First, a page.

Does “transmedia” and “multimodal” mean the same thing? No, according to Henry Jenkins, Provost’s Professor of Communication, Journalism, and Cinematic Arts at the University of Southern California. There is often confusion about what the term transmedia means, and even controversy surrounding its definition within academic and entertainment circles. In his article, Transmedia 202: Further Reflections, Jenkins (2011) offers clarifications and reflections on what transmedia storytelling is.
Joe Lambert (2013) and the StoryCenter want to creatively inspire storytellers through a group process they call story circles. In his chapter on Seven Steps of Digital Storytelling Practice, Lambert explains that during their 3-5 day workshops and through story circle engagement, clarifying questions are asked to aid the storyteller in their process of finding their unique voice. Read More
My reading response is on Web 2.0 Storytelling: Emergence of a New Genre by Brian Alexander and Alan Levine (2008). This was a little back researching for me to understand the genesis of the Web 2.0 literacies, and more specifically, storytelling in the Web 2.0 universe. You see, I thought digital storytelling was the same as Web 2.0 storytelling.
It’s the story behind the story that always intrigues me. In this way Joe Lambert (2013) tells how the Center for Digital Storytelling came to be. I liked how he started with his parents’ ideology inspiring him and ended with their continued guiding inspiration: “The hands of each of my parents sit lightly on my shoulders” (p. 36). Read More
We are built for community, all of us. When I don’t have the answer to a problem, I know my family or network of friends and colleagues often do. And that’s great because it means I’m not alone trying to figure the world out on my own. Mentoring and learning go hand-in-hand – just like giving and receiving, one cannot exist without the other. And social media has taken this concept to a whole new level.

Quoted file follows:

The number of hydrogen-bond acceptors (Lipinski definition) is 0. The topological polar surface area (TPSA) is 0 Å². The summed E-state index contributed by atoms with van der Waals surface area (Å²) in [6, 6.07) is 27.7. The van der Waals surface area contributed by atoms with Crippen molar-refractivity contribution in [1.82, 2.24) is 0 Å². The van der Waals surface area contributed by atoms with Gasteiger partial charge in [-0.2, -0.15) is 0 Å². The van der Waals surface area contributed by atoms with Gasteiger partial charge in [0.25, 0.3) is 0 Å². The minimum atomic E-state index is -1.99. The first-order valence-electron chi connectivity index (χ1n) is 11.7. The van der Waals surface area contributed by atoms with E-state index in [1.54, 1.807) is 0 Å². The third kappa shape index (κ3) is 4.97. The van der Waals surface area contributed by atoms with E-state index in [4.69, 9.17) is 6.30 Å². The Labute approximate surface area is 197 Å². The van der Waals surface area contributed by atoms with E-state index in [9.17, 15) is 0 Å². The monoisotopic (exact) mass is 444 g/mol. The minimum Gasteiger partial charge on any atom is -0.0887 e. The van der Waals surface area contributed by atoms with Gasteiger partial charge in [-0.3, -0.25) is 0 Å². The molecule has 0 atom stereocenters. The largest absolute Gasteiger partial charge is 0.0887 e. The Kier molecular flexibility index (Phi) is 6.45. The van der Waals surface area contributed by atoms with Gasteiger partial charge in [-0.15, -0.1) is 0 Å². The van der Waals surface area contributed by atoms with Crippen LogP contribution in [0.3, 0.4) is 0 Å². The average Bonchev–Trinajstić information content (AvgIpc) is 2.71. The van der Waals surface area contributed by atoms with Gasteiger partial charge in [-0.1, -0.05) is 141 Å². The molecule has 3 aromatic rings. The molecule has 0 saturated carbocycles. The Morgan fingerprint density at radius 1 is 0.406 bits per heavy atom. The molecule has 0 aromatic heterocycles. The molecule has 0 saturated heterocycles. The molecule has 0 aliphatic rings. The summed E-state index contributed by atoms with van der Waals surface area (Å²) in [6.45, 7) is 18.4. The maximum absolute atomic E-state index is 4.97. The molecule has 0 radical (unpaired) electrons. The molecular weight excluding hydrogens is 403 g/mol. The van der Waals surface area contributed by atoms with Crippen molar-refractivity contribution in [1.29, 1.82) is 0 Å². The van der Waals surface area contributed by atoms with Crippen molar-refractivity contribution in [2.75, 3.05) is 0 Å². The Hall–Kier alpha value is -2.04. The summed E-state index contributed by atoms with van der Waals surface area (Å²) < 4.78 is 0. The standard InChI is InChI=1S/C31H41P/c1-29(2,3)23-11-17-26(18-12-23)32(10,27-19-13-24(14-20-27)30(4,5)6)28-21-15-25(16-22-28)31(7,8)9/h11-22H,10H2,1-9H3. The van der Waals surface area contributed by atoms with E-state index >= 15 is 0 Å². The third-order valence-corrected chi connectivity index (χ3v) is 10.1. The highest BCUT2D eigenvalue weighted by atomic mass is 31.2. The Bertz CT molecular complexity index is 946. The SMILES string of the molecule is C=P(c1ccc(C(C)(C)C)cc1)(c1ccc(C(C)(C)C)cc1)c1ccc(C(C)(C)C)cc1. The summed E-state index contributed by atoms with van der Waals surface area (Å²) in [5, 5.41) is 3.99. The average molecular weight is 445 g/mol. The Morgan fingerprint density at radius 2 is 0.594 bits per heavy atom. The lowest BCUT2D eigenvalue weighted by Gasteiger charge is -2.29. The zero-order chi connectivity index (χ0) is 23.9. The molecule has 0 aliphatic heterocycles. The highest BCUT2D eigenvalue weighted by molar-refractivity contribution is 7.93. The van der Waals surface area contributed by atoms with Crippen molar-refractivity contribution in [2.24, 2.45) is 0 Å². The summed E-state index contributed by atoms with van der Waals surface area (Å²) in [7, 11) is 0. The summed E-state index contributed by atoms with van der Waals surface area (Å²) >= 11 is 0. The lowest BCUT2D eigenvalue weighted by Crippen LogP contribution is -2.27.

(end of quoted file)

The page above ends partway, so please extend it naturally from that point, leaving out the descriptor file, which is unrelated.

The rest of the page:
I began reading a book called “Confronting the Challenges of a Participatory Culture” by Jenkins, Purushotma, Weigel, Clinton, and Robison (2009) that addresses the emerging widespread phenomena of our participatory culture in producing and distributing media. I will be looking at Chapters 1-2 in this reading response: The needed skills in the New Media Culture and Enabling Participation.
Chapter seven on Social learning, ‘push’ and ‘pull’, and building platforms for collaborative learning by Lankshear and Knobel (2011) reminds us that nothing lives in a vacuum, and that certainly holds true for knowledge acquisition. Indeed, the authors begin their analysis early in the chapter by stating that collective social practices “reflects and responds to important social, technical, economic, and institutional changes that have occurred during the same period” (p. 211). Read More
Henry Jenkins and Mark Deuze (2008) wrote an editorial that has connected some dots for me. It’s leading like a trail of bread crumbs down a path to I don’t know where partly because of this opening statement: “We are living at a moment of profound and prolonged media transition: the old scripts by which media industries operated or consumers absorbed media content are being rewritten” (p. 5). Read More
What do the Beastie Boys and Danger Mouse have in common? Besides having interesting names, they’re a part of a music movement that engages in remixing music that Eric Jacobson says, “is about exploring new philosophies of aesthetic . . .” (Knobel & Lankshear, 2010, p. 47). In his chapter titled “Music Remix in the Classroom,” he describes the differences between remixing and mashups and how the genre can be used in the classroom.
Discovering ideas for using Minecraft in the classroom is one of my goals this semester and one I’m really excited about. But let’s face it, it’s a game. How do we justify making it part of the school day? For today’s blog I’m examining a chapter in Teachercraft by Seann Dikkers (2015), Associate Professor of Education of Bethel University, who shares specific subject-level applications for Minecraft. Read More